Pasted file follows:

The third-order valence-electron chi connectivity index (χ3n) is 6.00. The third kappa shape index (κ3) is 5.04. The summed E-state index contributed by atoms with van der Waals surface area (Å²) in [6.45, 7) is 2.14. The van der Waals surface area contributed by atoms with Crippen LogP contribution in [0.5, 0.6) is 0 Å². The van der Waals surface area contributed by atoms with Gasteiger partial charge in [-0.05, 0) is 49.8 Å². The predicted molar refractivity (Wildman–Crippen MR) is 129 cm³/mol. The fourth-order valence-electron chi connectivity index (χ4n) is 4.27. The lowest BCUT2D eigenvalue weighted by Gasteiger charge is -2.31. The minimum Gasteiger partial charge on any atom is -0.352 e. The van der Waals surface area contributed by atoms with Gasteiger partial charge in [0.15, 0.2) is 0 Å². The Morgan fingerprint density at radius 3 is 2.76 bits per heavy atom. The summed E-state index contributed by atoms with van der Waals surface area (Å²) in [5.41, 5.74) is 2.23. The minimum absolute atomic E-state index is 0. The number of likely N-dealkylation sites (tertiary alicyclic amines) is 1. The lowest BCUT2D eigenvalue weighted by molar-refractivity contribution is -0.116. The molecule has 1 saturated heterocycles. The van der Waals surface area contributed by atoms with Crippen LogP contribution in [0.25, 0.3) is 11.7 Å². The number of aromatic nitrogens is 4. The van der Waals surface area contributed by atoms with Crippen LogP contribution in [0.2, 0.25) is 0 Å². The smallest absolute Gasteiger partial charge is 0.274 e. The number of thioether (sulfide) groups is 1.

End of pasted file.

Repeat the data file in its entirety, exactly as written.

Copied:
The third-order valence-electron chi connectivity index (χ3n) is 6.00. The third kappa shape index (κ3) is 5.04. The summed E-state index contributed by atoms with van der Waals surface area (Å²) in [6.45, 7) is 2.14. The van der Waals surface area contributed by atoms with Crippen LogP contribution in [0.5, 0.6) is 0 Å². The van der Waals surface area contributed by atoms with Gasteiger partial charge in [-0.05, 0) is 49.8 Å². The predicted molar refractivity (Wildman–Crippen MR) is 129 cm³/mol. The fourth-order valence-electron chi connectivity index (χ4n) is 4.27. The lowest BCUT2D eigenvalue weighted by Gasteiger charge is -2.31. The minimum Gasteiger partial charge on any atom is -0.352 e. The van der Waals surface area contributed by atoms with Gasteiger partial charge in [0.15, 0.2) is 0 Å². The Morgan fingerprint density at radius 3 is 2.76 bits per heavy atom. The summed E-state index contributed by atoms with van der Waals surface area (Å²) in [5.41, 5.74) is 2.23. The minimum absolute atomic E-state index is 0. The number of likely N-dealkylation sites (tertiary alicyclic amines) is 1. The lowest BCUT2D eigenvalue weighted by molar-refractivity contribution is -0.116. The molecule has 1 saturated heterocycles. The van der Waals surface area contributed by atoms with Crippen LogP contribution in [0.25, 0.3) is 11.7 Å². The number of aromatic nitrogens is 4. The van der Waals surface area contributed by atoms with Crippen LogP contribution in [0.2, 0.25) is 0 Å². The smallest absolute Gasteiger partial charge is 0.274 e. The number of thioether (sulfide) groups is 1.